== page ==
8. Develop, apply, and explain a variety of different estimation strategies in problem situations involving quantities and measurement.

  • Students develop the concept of a billion by estimating its size relative to one hundred thousand, one million, and so on. For instance, they explore questions like If a calculator is programmed to repeatedly add 1 to the previous display and it takes about forty hours to reach a million, how long would it take to reach a billion? Students might relate this to the size of the national debt (now $5 trillion).

  • Students estimate the area inside a closed curve in square centimeters and then check the estimate with centimeter graph or grid paper.

  • After reading Shel Silverstein's poem "How Many, How Much" and Tom Parker's Rules of Thumb, students write their own rules of thumb (e.g., You should never have homework higher than one inch.).

  • Students make estimates about things that happen in one day at school after reading about some of the data in In One Day, by Tom Parker. For example, they estimate: How much pizza is eaten? How much milk is drunk? How many students go home sick? or How many students forget something? They then interview people around the school or conduct a survey to check their estimates.

  • Students develop strategies for estimating sums and differences of fractions as they work with them. For example, a fifth grade class is asked to determine which of the following computation problems have answers greater than 1 without actually performing the calculation; many students' strategies will hinge on comparisons of the given fractions to 1/2.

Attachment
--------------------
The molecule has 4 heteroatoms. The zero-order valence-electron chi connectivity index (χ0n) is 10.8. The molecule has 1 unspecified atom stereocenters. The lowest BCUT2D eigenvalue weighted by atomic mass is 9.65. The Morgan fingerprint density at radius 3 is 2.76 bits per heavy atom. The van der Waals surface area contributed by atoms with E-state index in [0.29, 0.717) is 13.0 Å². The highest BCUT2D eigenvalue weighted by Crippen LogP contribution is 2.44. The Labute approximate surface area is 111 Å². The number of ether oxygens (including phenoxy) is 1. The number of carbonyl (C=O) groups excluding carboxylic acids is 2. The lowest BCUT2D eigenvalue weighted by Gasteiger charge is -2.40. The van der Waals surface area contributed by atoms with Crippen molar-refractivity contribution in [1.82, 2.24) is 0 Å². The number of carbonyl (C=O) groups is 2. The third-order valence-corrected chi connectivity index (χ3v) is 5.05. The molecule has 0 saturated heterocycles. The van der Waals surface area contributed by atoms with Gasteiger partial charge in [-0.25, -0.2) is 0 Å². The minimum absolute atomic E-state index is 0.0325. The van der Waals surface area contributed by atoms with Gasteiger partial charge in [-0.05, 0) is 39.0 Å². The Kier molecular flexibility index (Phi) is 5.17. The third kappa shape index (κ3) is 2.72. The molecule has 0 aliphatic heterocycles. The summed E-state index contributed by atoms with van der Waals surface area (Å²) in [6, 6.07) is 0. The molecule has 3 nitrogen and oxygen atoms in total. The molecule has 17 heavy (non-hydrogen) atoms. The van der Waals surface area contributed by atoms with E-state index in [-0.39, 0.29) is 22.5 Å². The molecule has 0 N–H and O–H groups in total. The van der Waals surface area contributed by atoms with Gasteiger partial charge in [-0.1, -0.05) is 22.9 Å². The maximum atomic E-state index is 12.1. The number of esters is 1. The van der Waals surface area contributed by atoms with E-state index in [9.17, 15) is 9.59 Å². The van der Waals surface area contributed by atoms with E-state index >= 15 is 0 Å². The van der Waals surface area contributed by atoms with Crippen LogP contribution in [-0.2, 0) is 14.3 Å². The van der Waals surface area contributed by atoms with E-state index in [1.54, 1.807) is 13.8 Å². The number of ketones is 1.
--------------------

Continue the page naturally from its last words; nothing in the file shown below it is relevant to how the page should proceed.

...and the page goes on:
Undisplayed Graphic

  • Students make use of strategies like clustering and compatible numbers in estimating the results of computations. They recognize that a sum of numbers that are approximately the same, such as 37, 39, and 42, can be replaced in an estimate by the product 3 x 40 (clustering). They also know that other computations can be performed easily by changing the numbers to numbers that are closely related to each other, such as changing 468 divided by 9 to 450 divided by 9 (compatible numbers).

  • Students work through the Mathematics at Work lesson that is described in the Introduction to this Framework. A parent discusses a problem which her company faces regularly: to determine how large an air conditioner is needed for a particular room. To solve this problem, the company has to estimate the size of the room.

9. Use equivalent representations of numbers such as fractions, decimals, and percents to facilitate estimation.